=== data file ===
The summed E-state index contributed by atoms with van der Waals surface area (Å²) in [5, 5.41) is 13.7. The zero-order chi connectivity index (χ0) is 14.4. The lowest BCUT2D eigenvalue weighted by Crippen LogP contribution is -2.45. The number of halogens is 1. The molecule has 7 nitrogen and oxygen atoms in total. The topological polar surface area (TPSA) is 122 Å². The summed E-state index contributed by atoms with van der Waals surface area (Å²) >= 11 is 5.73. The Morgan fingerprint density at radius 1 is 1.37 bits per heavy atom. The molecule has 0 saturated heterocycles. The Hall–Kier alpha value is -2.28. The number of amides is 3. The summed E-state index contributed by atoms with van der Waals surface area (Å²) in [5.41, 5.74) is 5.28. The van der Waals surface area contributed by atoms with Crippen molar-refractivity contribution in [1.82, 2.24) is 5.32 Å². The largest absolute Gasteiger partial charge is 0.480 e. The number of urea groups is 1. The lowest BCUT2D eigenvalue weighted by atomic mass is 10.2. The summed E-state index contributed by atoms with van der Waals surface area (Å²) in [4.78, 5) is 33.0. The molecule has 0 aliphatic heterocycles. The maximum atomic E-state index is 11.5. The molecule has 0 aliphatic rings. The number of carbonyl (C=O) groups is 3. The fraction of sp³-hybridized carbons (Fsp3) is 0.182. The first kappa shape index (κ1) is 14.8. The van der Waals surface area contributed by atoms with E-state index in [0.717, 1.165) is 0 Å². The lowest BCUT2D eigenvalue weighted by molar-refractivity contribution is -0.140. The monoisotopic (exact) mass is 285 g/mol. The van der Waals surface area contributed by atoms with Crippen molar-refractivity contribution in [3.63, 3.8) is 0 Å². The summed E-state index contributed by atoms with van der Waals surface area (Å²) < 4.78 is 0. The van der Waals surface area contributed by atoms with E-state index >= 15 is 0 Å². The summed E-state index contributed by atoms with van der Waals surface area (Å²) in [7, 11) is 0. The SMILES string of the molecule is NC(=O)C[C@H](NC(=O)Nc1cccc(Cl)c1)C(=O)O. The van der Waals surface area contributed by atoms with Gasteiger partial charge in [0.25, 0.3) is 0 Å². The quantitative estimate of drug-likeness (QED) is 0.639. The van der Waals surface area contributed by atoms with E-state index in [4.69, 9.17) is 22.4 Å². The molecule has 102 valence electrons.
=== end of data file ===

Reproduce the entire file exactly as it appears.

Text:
The summed E-state index contributed by atoms with van der Waals surface area (Å²) in [5, 5.41) is 13.7. The zero-order chi connectivity index (χ0) is 14.4. The lowest BCUT2D eigenvalue weighted by Crippen LogP contribution is -2.45. The number of halogens is 1. The molecule has 7 nitrogen and oxygen atoms in total. The topological polar surface area (TPSA) is 122 Å². The summed E-state index contributed by atoms with van der Waals surface area (Å²) >= 11 is 5.73. The Morgan fingerprint density at radius 1 is 1.37 bits per heavy atom. The molecule has 0 saturated heterocycles. The Hall–Kier alpha value is -2.28. The number of amides is 3. The summed E-state index contributed by atoms with van der Waals surface area (Å²) in [5.41, 5.74) is 5.28. The van der Waals surface area contributed by atoms with Crippen molar-refractivity contribution in [1.82, 2.24) is 5.32 Å². The largest absolute Gasteiger partial charge is 0.480 e. The number of urea groups is 1. The lowest BCUT2D eigenvalue weighted by atomic mass is 10.2. The summed E-state index contributed by atoms with van der Waals surface area (Å²) in [4.78, 5) is 33.0. The molecule has 0 aliphatic heterocycles. The maximum atomic E-state index is 11.5. The molecule has 0 aliphatic rings. The number of carbonyl (C=O) groups is 3. The fraction of sp³-hybridized carbons (Fsp3) is 0.182. The first kappa shape index (κ1) is 14.8. The van der Waals surface area contributed by atoms with E-state index in [0.717, 1.165) is 0 Å². The lowest BCUT2D eigenvalue weighted by molar-refractivity contribution is -0.140. The monoisotopic (exact) mass is 285 g/mol. The van der Waals surface area contributed by atoms with Crippen molar-refractivity contribution in [3.63, 3.8) is 0 Å². The summed E-state index contributed by atoms with van der Waals surface area (Å²) < 4.78 is 0. The van der Waals surface area contributed by atoms with E-state index >= 15 is 0 Å². The summed E-state index contributed by atoms with van der Waals surface area (Å²) in [7, 11) is 0. The SMILES string of the molecule is NC(=O)C[C@H](NC(=O)Nc1cccc(Cl)c1)C(=O)O. The van der Waals surface area contributed by atoms with Gasteiger partial charge in [0.25, 0.3) is 0 Å². The quantitative estimate of drug-likeness (QED) is 0.639. The van der Waals surface area contributed by atoms with E-state index in [4.69, 9.17) is 22.4 Å². The molecule has 102 valence electrons.